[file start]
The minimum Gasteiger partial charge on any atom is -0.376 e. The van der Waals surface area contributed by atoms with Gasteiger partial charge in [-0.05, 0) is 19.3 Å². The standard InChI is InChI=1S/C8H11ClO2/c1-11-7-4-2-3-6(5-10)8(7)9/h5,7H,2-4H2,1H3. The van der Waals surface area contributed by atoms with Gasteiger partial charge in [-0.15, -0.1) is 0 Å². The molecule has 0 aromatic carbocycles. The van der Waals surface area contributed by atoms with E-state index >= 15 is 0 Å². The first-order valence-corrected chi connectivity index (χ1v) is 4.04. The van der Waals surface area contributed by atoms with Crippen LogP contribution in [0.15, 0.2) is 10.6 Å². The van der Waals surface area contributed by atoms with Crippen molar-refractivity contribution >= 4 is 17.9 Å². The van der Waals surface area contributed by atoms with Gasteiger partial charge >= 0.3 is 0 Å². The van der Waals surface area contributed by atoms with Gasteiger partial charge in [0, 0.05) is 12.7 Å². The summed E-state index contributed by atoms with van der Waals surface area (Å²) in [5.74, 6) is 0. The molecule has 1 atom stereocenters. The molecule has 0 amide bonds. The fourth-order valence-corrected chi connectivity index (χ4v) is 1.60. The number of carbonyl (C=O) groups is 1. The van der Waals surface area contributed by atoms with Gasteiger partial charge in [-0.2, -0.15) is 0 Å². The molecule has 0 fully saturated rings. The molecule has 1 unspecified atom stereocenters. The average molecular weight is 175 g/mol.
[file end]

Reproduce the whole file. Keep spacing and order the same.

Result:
The minimum Gasteiger partial charge on any atom is -0.376 e. The van der Waals surface area contributed by atoms with Gasteiger partial charge in [-0.05, 0) is 19.3 Å². The standard InChI is InChI=1S/C8H11ClO2/c1-11-7-4-2-3-6(5-10)8(7)9/h5,7H,2-4H2,1H3. The van der Waals surface area contributed by atoms with Gasteiger partial charge in [-0.15, -0.1) is 0 Å². The molecule has 0 aromatic carbocycles. The van der Waals surface area contributed by atoms with E-state index >= 15 is 0 Å². The first-order valence-corrected chi connectivity index (χ1v) is 4.04. The van der Waals surface area contributed by atoms with Crippen LogP contribution in [0.15, 0.2) is 10.6 Å². The van der Waals surface area contributed by atoms with Crippen molar-refractivity contribution >= 4 is 17.9 Å². The van der Waals surface area contributed by atoms with Gasteiger partial charge >= 0.3 is 0 Å². The van der Waals surface area contributed by atoms with Gasteiger partial charge in [0, 0.05) is 12.7 Å². The summed E-state index contributed by atoms with van der Waals surface area (Å²) in [5.74, 6) is 0. The molecule has 1 atom stereocenters. The molecule has 0 amide bonds. The fourth-order valence-corrected chi connectivity index (χ4v) is 1.60. The number of carbonyl (C=O) groups is 1. The van der Waals surface area contributed by atoms with Gasteiger partial charge in [-0.2, -0.15) is 0 Å². The molecule has 0 fully saturated rings. The molecule has 1 unspecified atom stereocenters. The average molecular weight is 175 g/mol.